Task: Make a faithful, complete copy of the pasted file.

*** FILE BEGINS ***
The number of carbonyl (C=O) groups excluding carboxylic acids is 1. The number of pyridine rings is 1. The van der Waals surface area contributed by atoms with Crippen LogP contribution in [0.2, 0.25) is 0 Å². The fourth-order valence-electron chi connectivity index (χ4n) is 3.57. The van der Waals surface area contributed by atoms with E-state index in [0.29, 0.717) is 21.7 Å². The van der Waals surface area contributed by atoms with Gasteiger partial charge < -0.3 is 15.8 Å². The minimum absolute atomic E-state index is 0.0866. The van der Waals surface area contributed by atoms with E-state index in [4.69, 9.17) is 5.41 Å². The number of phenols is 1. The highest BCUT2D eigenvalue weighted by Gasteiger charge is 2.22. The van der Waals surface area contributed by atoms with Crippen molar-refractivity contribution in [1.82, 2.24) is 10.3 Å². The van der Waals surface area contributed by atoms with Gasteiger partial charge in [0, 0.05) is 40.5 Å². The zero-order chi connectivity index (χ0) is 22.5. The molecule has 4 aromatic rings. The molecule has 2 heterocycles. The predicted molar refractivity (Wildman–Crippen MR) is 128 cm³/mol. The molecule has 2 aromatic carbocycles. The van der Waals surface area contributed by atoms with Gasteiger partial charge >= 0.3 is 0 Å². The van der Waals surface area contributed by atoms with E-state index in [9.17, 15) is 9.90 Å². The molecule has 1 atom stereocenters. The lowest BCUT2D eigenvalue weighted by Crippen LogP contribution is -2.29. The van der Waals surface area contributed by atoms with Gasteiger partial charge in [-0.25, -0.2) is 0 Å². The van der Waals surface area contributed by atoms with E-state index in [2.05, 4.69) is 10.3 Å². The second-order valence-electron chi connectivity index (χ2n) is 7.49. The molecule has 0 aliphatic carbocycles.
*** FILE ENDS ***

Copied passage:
The number of carbonyl (C=O) groups excluding carboxylic acids is 1. The number of pyridine rings is 1. The van der Waals surface area contributed by atoms with Crippen LogP contribution in [0.2, 0.25) is 0 Å². The fourth-order valence-electron chi connectivity index (χ4n) is 3.57. The van der Waals surface area contributed by atoms with E-state index in [0.29, 0.717) is 21.7 Å². The van der Waals surface area contributed by atoms with Gasteiger partial charge < -0.3 is 15.8 Å². The minimum absolute atomic E-state index is 0.0866. The van der Waals surface area contributed by atoms with E-state index in [4.69, 9.17) is 5.41 Å². The number of phenols is 1. The highest BCUT2D eigenvalue weighted by Gasteiger charge is 2.22. The van der Waals surface area contributed by atoms with Crippen molar-refractivity contribution in [1.82, 2.24) is 10.3 Å². The van der Waals surface area contributed by atoms with Gasteiger partial charge in [0, 0.05) is 40.5 Å². The zero-order chi connectivity index (χ0) is 22.5. The molecule has 4 aromatic rings. The molecule has 2 heterocycles. The predicted molar refractivity (Wildman–Crippen MR) is 128 cm³/mol. The molecule has 2 aromatic carbocycles. The van der Waals surface area contributed by atoms with Gasteiger partial charge >= 0.3 is 0 Å². The van der Waals surface area contributed by atoms with E-state index in [9.17, 15) is 9.90 Å². The molecule has 1 atom stereocenters. The lowest BCUT2D eigenvalue weighted by Crippen LogP contribution is -2.29. The van der Waals surface area contributed by atoms with Gasteiger partial charge in [-0.25, -0.2) is 0 Å². The van der Waals surface area contributed by atoms with E-state index in [2.05, 4.69) is 10.3 Å². The second-order valence-electron chi connectivity index (χ2n) is 7.49. The molecule has 0 aliphatic carbocycles.